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Lowell Weicker Jr. a three-term maverick Republic senator from Connecticut during the Watergate era and later an independent governor in his home state, died Tuesday. He was 92.

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According to a family statement, Weicker died after a short illness in a Middletown hospital, The New York Times reported.

Weicker was one of President Richard Nixon’s adversaries during the Watergate era in the early 1970s. He was part of the Senate select committee investigating the break-in at the Democratic National Committee headquarters in Washington, D.C., according to The Washington Post.

His criticism of Nixon during the hearings alternately made him a hero or a demon, depending on party affiliation.

In one memorable moment, White House counsel John Dean had revealed that Nixon had kept an “enemies list,” which prompted a sharp response from Weicker, the Times reported.

“Let me make it clear, because I have got to have my partisan moment: Republicans do not cover up; Republicans do not go ahead and threaten; Republicans do not go ahead and commit illegal acts; and, God knows, Republicans don’t view their fellow Americans as enemies to be harassed,” Weicker said.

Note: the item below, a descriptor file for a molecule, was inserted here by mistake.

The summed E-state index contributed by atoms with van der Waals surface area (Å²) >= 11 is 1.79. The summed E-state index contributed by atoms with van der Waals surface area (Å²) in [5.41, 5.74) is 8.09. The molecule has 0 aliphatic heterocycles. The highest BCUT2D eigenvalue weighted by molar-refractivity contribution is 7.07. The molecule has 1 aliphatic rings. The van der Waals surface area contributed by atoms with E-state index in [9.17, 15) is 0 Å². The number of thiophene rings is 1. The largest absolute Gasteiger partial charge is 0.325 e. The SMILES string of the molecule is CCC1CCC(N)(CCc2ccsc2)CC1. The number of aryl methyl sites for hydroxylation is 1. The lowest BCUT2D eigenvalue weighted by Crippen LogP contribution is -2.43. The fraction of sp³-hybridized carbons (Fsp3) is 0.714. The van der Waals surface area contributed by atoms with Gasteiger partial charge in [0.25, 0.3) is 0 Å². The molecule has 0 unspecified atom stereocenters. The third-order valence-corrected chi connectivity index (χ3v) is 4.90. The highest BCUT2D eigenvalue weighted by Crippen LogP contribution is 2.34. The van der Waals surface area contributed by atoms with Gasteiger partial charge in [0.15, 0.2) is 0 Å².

“I think he was just incredibly genuine, a little unfiltered,” Connecticut Gov. Ned Lamont, a Democrat who considered Weicker a friend, told The Associated Press in 2021. “And we sort of miss that in this day and age with the teleprompter.”

Weicker co-authored the Americans with Disabilities Act, introduced in his final year in the U.S. Senate and passed 18 months after he left office, CT Mirror reported.

The liberal Republican served in the Senate from 1970 until he was defeated in 1988 by Democrat Joe Lieberman, the lone defeat of his career, the Post reported.

Weicker was elected as Connecticut’s governor in 1990. He restructured the state’s revenue system with a new income tax, the Times reported. He pushed the legislation through without a vote from a single member of his party in Connecticut’s General Assembly, according to the newspaper.

“I sometimes did see myself as a maverick,” Weicker once wrote. “Independent, unafraid.”

Lamont directed flags be flown at half-staff in honor of Weicker, WFSB-TV reported.

“Lowell and Claudia have been great friends to Annie and me for many years, and I am grateful for the counsel and advice that he provided,” Lamont said in a statement. “He truly cared about implementing policies that improve Connecticut for the better, and I admire his independent way of leading. Lowell never ducked a tough battle, absolutely convinced that he was right, and he usually was.”